Poverty reduction suffers setback; ‘continue key reforms to reverse virus impact’
The World Bank expects India’s economy to contract by 9.6% in 2020-21, revising its earlier estimate in June that output will shrink by just 3.2% amidst the COVID-19 pandemic. This revision reflects ‘the impact of the national lockdown and the income shock experienced by households and firms’, the Bank explained.
In its South Asia Economic Focus report released on Thursday, the Bank reckoned there will be a rebound to 5.4% growth in 2021-22, but largely due to base effects and hinging on assumptions that the pandemic-related restrictions are completely lifted by 2022.
India’s gross domestic product (GDP) contracted 23.9% in the first quarter of this year and official estimates for the second quarter are expected at end-November. The Bank mooted continuation of critical reforms to reverse the sudden and steep impacts of COVID-19.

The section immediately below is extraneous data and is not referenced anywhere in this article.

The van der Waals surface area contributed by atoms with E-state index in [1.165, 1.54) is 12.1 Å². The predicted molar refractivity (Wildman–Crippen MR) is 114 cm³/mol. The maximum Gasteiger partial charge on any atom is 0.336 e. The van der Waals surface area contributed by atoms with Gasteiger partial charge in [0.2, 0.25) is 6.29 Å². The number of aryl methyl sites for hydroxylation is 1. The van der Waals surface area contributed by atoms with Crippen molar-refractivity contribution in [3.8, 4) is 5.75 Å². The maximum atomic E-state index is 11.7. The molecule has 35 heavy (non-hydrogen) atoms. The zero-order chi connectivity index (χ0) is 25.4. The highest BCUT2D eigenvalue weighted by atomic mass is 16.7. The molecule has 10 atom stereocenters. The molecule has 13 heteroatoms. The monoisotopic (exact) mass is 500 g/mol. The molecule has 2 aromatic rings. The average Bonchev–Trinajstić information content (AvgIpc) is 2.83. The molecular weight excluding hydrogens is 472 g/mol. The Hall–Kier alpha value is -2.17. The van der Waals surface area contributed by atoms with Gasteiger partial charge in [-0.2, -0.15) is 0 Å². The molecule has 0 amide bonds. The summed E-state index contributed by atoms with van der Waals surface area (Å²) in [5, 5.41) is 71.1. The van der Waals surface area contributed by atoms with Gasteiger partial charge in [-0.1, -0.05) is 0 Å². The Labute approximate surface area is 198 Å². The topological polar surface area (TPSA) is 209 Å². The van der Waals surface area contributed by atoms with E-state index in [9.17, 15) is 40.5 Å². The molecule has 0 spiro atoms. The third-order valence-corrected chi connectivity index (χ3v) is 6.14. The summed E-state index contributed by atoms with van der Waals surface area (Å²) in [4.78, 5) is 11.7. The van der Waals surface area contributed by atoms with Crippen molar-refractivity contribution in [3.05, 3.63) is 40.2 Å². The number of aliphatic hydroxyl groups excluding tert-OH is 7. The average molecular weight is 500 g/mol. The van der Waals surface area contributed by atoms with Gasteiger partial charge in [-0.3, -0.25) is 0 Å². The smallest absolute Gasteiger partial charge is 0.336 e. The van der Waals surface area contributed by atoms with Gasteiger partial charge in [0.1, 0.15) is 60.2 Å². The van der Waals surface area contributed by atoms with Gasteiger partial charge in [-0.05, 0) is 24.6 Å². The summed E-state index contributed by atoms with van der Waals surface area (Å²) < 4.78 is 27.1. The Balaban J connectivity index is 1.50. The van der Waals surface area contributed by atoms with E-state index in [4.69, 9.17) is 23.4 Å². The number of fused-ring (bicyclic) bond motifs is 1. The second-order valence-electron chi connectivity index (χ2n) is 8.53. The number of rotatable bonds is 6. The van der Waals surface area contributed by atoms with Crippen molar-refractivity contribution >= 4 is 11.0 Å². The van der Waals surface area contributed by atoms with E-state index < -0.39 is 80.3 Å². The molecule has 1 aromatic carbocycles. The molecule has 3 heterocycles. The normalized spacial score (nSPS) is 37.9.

“Monetary policy has been deployed aggressively and fiscal resources have been channelled to public health and social protection, but additional counter-cyclical measures will be needed, within a revised medium-term fiscal framework.
“Despite measures to shield vulnerable households and firms, the trajectory of poverty reduction has slowed, if not reversed,” the Bank said on India. It said significant disruptions to jobs likely boosted the poverty rate, with 2020 rates back to levels in 2016.
“Policy interventions have preserved the normal functioning of financial markets thus far. However, the demand slowdown could lead to rising loan delinquencies and risk aversion,” it noted.